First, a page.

The Global Fund To Fight AIDS, Tuberculosis and Malaria on Tuesday released figures on the progress of its programs in 136 countries ahead of the Group of Eight industrialized nations summit next month, Reuters reports (Dunham, Reuters, 5/22). The G8 summit is scheduled for June 6 through June 8 in Heiligendamm, Germany (Global Fund release, 5/22). The figures show that as of May 1, between one million and 1.1 million people have received access to antiretroviral drugs through Global Fund programs, up from 544,000 during the same period last year. Estimates also show that 30 million families have received insecticide-treated nets to protect against malaria and that more than 2.8 million have received TB drugs since the Global Fund started its programs in 2002. Global Fund Executive Director Michel Kazatchkine estimated that the organization's programs have prevented the deaths of 1.8 million lives people since 2002 (Reuters, 5/22).

Programs that provide antiretroviral access to people in need "continue to show strong growth." However, the "most impressive" performance in recent months has been in malaria prevention efforts, according to a Global Fund release. Figures show a 165% increase in the number of ITNs distributed during the last year. Deaths among children also have declined significantly in countries where effective malaria programs have been launched in recent years, the Global Fund reports (Global Fund release, 5/22).

Funding
According to Kazatchkine, the Global Fund has provided grants totaling about $3.5 billion to fight the three diseases. About 30% of funding for the organization comes from the U.S., and 55% comes from European Union countries, he added (Reuters, 5/22). In addition, the Global Fund has committed grants totaling $7.6 billion (AP/International Herald Tribune, 5/22). However, Kazatchkine said that much more remains to be done (Reuters, 5/22). The Global Fund earlier this month announced that it aims to triple its annual spending to between $6 billion and $8 billion by 2010 to meet the needs of developing countries. According to Kazatchkine, the new funding goals, which are about three to four times current annual spending, will require additional contributions from the public and private sectors. The Global Fund will seek donations from countries and businesses to help reach its spending target. The Global Fund supports 30% of HIV/AIDS programs, about two-thirds of TB treatment and 45% of malaria treatment programs worldwide (Kaiser Daily HIV/AIDS Report, 5/1).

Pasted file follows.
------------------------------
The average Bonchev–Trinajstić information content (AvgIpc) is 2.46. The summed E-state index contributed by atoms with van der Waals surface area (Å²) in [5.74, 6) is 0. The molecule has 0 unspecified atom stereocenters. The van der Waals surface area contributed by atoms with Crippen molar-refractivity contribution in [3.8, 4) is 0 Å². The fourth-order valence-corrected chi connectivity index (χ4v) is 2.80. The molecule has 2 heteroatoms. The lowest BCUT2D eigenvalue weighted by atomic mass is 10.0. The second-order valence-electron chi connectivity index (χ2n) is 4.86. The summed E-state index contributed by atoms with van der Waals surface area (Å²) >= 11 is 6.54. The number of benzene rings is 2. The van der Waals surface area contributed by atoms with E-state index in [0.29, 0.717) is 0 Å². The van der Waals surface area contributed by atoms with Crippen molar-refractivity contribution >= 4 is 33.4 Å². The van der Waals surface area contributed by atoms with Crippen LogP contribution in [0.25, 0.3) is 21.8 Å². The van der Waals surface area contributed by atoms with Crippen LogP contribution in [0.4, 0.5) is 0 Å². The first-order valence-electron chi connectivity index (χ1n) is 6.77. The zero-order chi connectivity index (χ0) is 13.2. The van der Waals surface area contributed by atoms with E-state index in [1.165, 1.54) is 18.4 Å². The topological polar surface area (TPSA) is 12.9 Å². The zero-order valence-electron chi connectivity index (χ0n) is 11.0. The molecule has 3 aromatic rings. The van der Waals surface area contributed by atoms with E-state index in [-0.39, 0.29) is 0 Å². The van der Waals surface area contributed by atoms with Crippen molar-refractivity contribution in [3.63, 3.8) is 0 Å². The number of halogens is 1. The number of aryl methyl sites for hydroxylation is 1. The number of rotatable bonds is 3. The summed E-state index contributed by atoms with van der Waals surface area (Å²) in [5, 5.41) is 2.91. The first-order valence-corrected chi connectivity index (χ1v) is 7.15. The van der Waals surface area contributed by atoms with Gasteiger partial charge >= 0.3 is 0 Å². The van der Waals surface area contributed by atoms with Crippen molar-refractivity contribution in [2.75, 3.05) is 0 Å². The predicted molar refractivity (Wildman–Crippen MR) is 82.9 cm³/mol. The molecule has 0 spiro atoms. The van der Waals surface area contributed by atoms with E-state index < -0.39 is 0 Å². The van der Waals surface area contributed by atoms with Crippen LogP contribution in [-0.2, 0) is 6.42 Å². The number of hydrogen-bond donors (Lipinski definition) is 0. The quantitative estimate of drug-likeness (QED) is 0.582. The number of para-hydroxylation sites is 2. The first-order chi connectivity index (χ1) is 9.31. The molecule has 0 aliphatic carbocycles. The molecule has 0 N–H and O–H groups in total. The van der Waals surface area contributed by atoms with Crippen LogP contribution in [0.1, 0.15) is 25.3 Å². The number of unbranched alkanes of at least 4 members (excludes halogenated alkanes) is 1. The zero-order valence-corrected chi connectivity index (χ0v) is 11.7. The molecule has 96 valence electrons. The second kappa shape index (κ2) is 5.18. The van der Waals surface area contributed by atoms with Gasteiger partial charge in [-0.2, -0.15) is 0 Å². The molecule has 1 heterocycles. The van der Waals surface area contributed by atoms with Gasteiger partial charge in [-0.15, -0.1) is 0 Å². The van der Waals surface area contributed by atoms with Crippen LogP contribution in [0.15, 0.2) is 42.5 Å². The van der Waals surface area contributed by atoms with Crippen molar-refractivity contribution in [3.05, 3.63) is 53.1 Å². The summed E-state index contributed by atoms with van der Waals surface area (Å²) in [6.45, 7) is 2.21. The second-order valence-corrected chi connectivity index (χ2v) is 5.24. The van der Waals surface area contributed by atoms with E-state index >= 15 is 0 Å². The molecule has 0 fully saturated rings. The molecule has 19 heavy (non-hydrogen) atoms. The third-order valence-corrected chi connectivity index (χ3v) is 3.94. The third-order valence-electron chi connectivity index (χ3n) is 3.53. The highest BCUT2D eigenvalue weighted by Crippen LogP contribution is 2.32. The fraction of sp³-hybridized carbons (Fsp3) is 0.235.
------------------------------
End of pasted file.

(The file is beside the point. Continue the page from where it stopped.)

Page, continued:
Comments
According to Kazatchkine, the Global Fund is "clearly exceeding [its] targets" (AFP/France 24, 5/22). Bernhard Schwartlander, director for Performance Evaluation and Policy at the Global Fund, said that although the "need to invest in planning, infrastructure and procurement systems for national malaria programs in many countries led to initial concerns about delays and lack of effectiveness," the figures released on Tuesday "show that the early investments now are paying off, and we can expect malaria results to continue to grow quickly." Rajat Gupta, chair of the Global Fund's board, said, "Through effective in-country management of our grants and strong partnerships, Global Fund-supported programs can help contribute to attaining the U.N. Millennium Development Goal to halt and reverse the spread of HIV/AIDS, TB and malaria and reach the G8 goal of getting HIV/AIDS medication to everyone who needs it by 2010" (Global Fund release, 5/22).

Kazatchkine urged G8 leaders to fulfill their pledges to help fight the diseases. "I hope they (the G8 leaders) can be inspired by the Global Fund's success to pursue health targets they have set, including cutting malaria and tuberculosis rates in half," he added (AFP/France 24, 5/22). German Chancellor Angela Merkel has pledged to make aid to Africa a strong focus of the G8 summit. Merkel also said that key discussion points will be the fight against HIV/AIDS, forgiving debt and increasing aid to the continent (Kaiser Daily HIV/AIDS Report, 5/17).

"Reprinted with permission from kaisernetwork. You can view the entire Kaiser Daily Health Policy Report, search the archives, or sign up for email delivery at kaisernetwork/dailyreports/healthpolicy. The Kaiser Daily Health Policy Report is published for kaisernetwork, a free service of The Henry J. Kaiser Family Foundation . © 2005 Advisory Board Company and Kaiser Family Foundation. All rights reserved.

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